Still a fan of using target bullets for long range big game hunting? Scroll down to the “From The Lab” section in the September, 2009 Club X Bullet-n. Here’s the link:

  16. mike s kakalecik says:

    Long range hunting (YES) If you shoot all year long at 100 to 1000 yards and know your gun and the ammo you put threw it by reloading, then yes shoot away. If you dont shoot alot, then only take a shot that you know you can make. It doesnt make you a better or worse hunter then me. I only pull the trigger when i know everything is right. I shoot a 338-378 weatherby with a 225 grain ttsx and a zeiss 4-16 power scope.Barns for me are the best. It kills at 100 yards and it kills at 1000 yards.So shoot shoot and shoot some more ,know your gun.and the ammo you put threw it.

  17. kwthrg says:

    I shoot or have shot most brands of bullets. I do not shoot game at extreme ranges. My personal limit is 400-450 yards and even then I rarely ever shhot that far. I do not believe in shooting at animals past 500 yds. Now for those of you who believe that Berger is the ultimate big game bullet. I have never seen anything on their website that describes how the VLD is constructed except for one of their guys saying its the same as their target bullet only with a thinner jacket. That doesn’t do much for me, I want to see how it is constructed. For anyone who has ever shot much game, you should know that nobody and I mean nobaody makes 1 bullet that does what it was designed to do at all velocities. I would like to see what a Berger does at less than a 100yds out of one of these big magnums. You may not think this is important, but you can’t always know what your range will be, it could be long or up close. For those of you who say you are long range shooters 500-1000yds. Are you not going to take a shot unless you can backup to your desired range? What a load of crap. The Barnes may not be the best all around hunting bullet, but it’s not far from it. Certainly better than the VLD. Remember, it wasn’t that long ago that Berger didn’t even make a hunting bullet, what did you use back then? The VLD’s expansion is nothing new, they operate like a plastic tipped bullet. I have shot several brands of plastic tips out of magnums, usually they don’t drop game, they waste alot of meat, even at long ranges. They are better suited to low velocities. Not a Magnum!!

  18. Barry Christensen says:

    Dear Barnes;
    I doubt that very few people understand the coefficient of drag that is published as BC is a variable that changes as velocity decreases over a long range. The great BC’s that are listed are only an average; even when you test them in a controlled environment. Bullets at muzzle velocity travel at speeds much greater then the speed of sound, which means bullets, must break through a shockwave barrier. This barrier is dependent on environmental conditions, tempeture, humidity and barometric pressure. The best bullet BC’s are profiled to penetrate this shockwave barrier, however, there’s always a trade off, when the bullet slows down the shockwave barrier moves forward towards the bullet creating a turbulent airflow, causing more drag on the bullet to slowdown even more rapidly. Have you ever heard someone say that a bullet drops faster at long range? This because the coefficient of drag BC has deceases over distance traveled, which means the drag is increasing as it travels. The turbulent effect (also known as the transonic range) actually makes a rapid change in a bullets drag. So with that being said, BC measured and calculated at 300 Yards will be much different at long range. Still the best long-range bullets have higher BC’s which comes back to the hunter’s choice. For me the choices are penetration or fragmenting (flying apart). Hydro-shock works well with both types of bullets, simply because fluids do not compress. However, from this point if every thing else is fairly close (or as they say in physics proximally equal) at long range, that being knock down energy, and hydro-shock. Then penetration becomes the final factor. hmmm, For me my choice is the Barnes Bullet.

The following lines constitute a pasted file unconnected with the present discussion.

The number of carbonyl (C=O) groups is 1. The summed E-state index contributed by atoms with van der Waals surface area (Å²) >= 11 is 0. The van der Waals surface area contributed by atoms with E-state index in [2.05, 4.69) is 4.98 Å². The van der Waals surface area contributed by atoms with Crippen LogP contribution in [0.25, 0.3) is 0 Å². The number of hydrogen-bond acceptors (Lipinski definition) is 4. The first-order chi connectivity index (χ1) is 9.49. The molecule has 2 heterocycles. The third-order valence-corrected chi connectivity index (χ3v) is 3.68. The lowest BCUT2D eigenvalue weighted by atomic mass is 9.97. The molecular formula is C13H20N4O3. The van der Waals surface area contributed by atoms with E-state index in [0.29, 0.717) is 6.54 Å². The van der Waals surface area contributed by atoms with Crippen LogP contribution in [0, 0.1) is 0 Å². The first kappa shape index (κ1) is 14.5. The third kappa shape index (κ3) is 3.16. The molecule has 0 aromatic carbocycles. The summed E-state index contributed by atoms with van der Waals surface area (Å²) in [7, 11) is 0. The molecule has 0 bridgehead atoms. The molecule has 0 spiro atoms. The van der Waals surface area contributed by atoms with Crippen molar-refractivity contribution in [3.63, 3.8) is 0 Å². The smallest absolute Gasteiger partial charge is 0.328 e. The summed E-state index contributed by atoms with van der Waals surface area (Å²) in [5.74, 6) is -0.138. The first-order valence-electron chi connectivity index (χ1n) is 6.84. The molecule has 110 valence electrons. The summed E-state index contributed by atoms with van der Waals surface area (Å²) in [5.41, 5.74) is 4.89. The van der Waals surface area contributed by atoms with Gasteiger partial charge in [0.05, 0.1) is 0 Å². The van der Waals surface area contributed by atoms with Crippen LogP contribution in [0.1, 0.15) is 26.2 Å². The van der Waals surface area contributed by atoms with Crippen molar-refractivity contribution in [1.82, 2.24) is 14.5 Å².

19. Mark says:

    I would like to share an experience with you all that happened just this year during the youth elk hunt. My good friend’s 13 year old daughter drew an early youth tag for any legal bull elk here in Utah. She had a very caring father who made good and sure she was prepared for what might face her in the near future and thus practiced with her at our shooting range at least once a week for what seemed to be months. While debating which bullet to use I suggested she try a Berger VLD (I have had good experiences with them in the past). She and her father ended up narrowing their search down to Nosler Partitions and Barnes TSX’s with the Barnes bullets ending up in her rifle. I was excited to try out these bullets as i had never used them in the past. I started loading them for her 270 Win and soon we found a load that produced very good groups. Her confidence soared as her hunt arrived and off they went to the hills. At first light some cow calling and a bugle led to a nice 6×6 bull walking straight toward them. The bull stood broadside as she fired the first shot at 225 yrds. The bullet hit it’s mark and the bull calmly walked away. As the bull walked she shot again and placed another good shot through the bull’s vitals and still the bull continued to walk. They watched as the bull passed into some trees and felt confident that he’d surly die quickly but left the animal to rest. My friend is an avid bow hunter and his past experiences led him to the belief that they should wait a while. They gave the bull an hour and a half and then went to collect him. Just as they saw the animals antlers in the brush he stood and ran out of the brush. She shot him again on a quartering away angle and struck him a little far back. As they got out of the timber she shot and hit him again, this time high in the back. The bull still managed to walk into some nearby brush. They waited again for another hour before trying to persue her bull. They tracked a very meager blood trail for over 300 yards and then followed what had to be the bulls tracks for an additional 200. As dusk fell upon them they found the bull dead. An all day event that in my opinion should have ended at first light. We ended up arriving at the truck just after midnight with her dressed out animal (I went to help pack out the animal with my horses). So to make an assesment of the experience: 6 shots fired (all inside of 250 yrds), 3 good hits and 1 a little off, all day waiting and tracking, one 6×6 bull, and a happy but very frustrated little girl. Long range or not the bullets’ performance was disapointing. Not a single bullet was recovered from the animal to see if they expanded properly, they all penetrated right through. I tend to boubt they did since none of the four left a wound channel larger than the diameter of the bullet. I believe any full metal jacket would have done just as good. I’m sure others have had better experiences with “X-Bullets” but I know of a few people who are not future customers.